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Aramaic Classes Aim to Reconnect Youth with the Language of their Church and Culture

For Miriam Youhanoun, preserving the ancient language of her church and heritage happens one child at a time.

A Dominican University senior studying neuroscience, Youhanoun dedicates Saturdays to teaching children and teens to speak and read the Aramaic language. Classes take place at Youhanoun’s church, St. John the Baptist Syriac Orthodox, in Villa Park. The daughter of Syrian parents, Youhanoun grew up speaking Aramaic at home in Lebanon before moving to the U.S. A Peer-Led Team Learning tutor at Dominican, she volunteered to teach language classes at her church in 2019 out of concern that the American-born youth did not understand Aramaic—also called Syriac.

Many children from the church speak only English and Arabic at home because their families long ago left communities where Aramaic was still spoken, Youhanoun said. She worried this might cause the youth to become disconnected.

“When I think of our culture dying because people are moving away from their homes in the Middle East, it scares me,” she acknowledged. “We can’t let this culture die.”

Dating back more than 3,000 years and once the official language of the Persian Empire, Aramaic is especially meaningful for Youhanoun and other members of her congregation because it is the language that many historians agree was spoken by Jesus.

Today, varieties of Aramaic are spoken by an estimated 500,000 to 700,000 people around the world, largely in parts of Turkey, Iran, Iraq, Israel, and Syria, said Dr. Shahrzad Mahootian, a linguist and adjunct faculty at Dominican University. War and upheaval in the Middle East have forced many Aramaic speakers from their ancient lands and communities.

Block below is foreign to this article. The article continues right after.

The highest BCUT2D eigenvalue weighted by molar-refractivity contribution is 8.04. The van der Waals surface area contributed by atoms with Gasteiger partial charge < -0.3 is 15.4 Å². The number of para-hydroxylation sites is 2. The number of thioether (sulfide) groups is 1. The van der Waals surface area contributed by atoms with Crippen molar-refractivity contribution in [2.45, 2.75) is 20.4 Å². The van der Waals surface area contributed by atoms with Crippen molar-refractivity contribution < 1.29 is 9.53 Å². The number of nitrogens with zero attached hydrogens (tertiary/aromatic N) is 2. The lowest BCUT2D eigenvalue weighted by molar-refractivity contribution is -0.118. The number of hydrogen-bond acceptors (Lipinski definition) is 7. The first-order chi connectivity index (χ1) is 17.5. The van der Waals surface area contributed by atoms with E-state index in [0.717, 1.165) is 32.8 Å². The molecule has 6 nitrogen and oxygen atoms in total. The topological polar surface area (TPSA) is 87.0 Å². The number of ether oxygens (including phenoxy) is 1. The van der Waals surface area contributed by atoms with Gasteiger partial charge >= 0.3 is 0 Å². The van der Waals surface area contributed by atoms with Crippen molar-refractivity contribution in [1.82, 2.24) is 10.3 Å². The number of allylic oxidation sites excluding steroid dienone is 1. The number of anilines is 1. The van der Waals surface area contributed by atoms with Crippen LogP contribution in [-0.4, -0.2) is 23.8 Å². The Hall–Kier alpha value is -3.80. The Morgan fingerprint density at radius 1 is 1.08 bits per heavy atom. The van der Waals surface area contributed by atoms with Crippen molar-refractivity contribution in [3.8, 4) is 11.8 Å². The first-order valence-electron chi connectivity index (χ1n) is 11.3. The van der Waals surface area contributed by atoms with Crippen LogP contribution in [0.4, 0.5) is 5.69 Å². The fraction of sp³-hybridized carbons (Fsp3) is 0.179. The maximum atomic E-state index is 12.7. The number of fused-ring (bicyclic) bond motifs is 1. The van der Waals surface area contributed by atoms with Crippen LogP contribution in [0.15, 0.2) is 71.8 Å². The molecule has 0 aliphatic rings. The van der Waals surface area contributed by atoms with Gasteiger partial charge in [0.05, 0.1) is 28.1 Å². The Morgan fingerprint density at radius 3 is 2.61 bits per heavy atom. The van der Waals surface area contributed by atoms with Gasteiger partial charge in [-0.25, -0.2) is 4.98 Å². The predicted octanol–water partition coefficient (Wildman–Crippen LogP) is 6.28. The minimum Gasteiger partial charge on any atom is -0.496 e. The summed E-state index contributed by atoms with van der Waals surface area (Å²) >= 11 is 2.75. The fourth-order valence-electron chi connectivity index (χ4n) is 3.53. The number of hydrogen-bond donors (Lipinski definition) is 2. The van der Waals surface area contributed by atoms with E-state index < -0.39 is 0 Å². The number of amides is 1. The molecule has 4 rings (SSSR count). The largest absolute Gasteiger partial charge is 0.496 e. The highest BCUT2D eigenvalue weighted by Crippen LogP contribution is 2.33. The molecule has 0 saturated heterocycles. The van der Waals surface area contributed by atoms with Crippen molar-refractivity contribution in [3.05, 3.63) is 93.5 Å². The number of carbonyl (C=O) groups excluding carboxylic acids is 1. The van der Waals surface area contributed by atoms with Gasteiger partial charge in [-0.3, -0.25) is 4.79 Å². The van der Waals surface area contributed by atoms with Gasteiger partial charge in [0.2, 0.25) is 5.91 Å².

“Based on UNESCO criteria, all varieties of Aramaic are consideredendangered,” Mahootian said. “When a language is endangered,it’s on its way to extinction unless efforts are made to revitalize it.”

Youhanoun’s classes, embraced by church leaders, are an attempt at this revitalization on a small, concentrated scale. 

The pandemic put classes on hold in 2020, but Youhanoun renewed them in fall 2021.

“I was a little scared about the students losing interest, but they came back,” she said. She offers two Saturday classes: One for a group of about eight middle school to early high school students, and one for a similarly sized group of 8- and 9-year-olds. Initially, Youhanoun relied on donations from families to cover some of the costs associated with the classes, but as a recipient of a 2022 Excellence in Experiential Learning (ExcEL) Scholar Award from Dominican, she received a $2,000 grant to build upon her activities and lessons.

Last Christmas, the teen group formed a choir; for the first time, they sang traditional Syriac hymns. “A lot of people came up to me and said, ‘You made our dream come true. We thought we were losing this generation,’” Youhanoun said.

 Hala Jaleel, a former member of the St. John the Baptist Syriac Orthodox Church Parish Council, noted Youhanoun’s enthusiasm and patience with her students.

“The kids adore her,” she said. “All the adults are really impressed too because the students are learning the language we pray in. She’s an asset to the church.” The classes are a benefit to the church as a whole, Jaleel noted.“The goal is to concentrate on our youth,” she said. “Many churches seem to not be able to attract youth and for us, this is our main concern: To keep them in church and teach them the culture, heritage and language.”

For Mahootian, saving Aramaic and other endangered languages requires awareness and support — from the speakers themselves and beyond.

“The community and families must want to pass it along to future generations by speaking it at home, making it part of celebrations and other community events,” she said. “Ultimately, nations, communities and families need to recognize that heritage language multilingualism is a strength which should be protected and promoted.”